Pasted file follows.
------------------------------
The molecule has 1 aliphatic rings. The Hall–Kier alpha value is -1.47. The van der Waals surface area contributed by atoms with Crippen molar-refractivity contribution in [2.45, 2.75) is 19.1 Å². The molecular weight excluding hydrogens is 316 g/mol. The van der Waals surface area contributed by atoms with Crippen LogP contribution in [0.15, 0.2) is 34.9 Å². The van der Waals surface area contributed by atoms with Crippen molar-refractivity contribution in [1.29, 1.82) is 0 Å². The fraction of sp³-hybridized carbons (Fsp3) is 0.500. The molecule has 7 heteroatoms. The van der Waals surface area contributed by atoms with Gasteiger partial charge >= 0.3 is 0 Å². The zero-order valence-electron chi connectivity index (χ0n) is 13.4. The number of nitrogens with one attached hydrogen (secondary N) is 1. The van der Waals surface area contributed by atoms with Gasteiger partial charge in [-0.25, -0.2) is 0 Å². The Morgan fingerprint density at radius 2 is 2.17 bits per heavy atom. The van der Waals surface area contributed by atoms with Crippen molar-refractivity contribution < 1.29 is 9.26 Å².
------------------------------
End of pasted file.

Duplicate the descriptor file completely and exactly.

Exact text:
The molecule has 1 aliphatic rings. The Hall–Kier alpha value is -1.47. The van der Waals surface area contributed by atoms with Crippen molar-refractivity contribution in [2.45, 2.75) is 19.1 Å². The molecular weight excluding hydrogens is 316 g/mol. The van der Waals surface area contributed by atoms with Crippen LogP contribution in [0.15, 0.2) is 34.9 Å². The van der Waals surface area contributed by atoms with Crippen molar-refractivity contribution in [1.29, 1.82) is 0 Å². The fraction of sp³-hybridized carbons (Fsp3) is 0.500. The molecule has 7 heteroatoms. The van der Waals surface area contributed by atoms with Gasteiger partial charge >= 0.3 is 0 Å². The zero-order valence-electron chi connectivity index (χ0n) is 13.4. The number of nitrogens with one attached hydrogen (secondary N) is 1. The van der Waals surface area contributed by atoms with Gasteiger partial charge in [-0.25, -0.2) is 0 Å². The Morgan fingerprint density at radius 2 is 2.17 bits per heavy atom. The van der Waals surface area contributed by atoms with Crippen molar-refractivity contribution < 1.29 is 9.26 Å².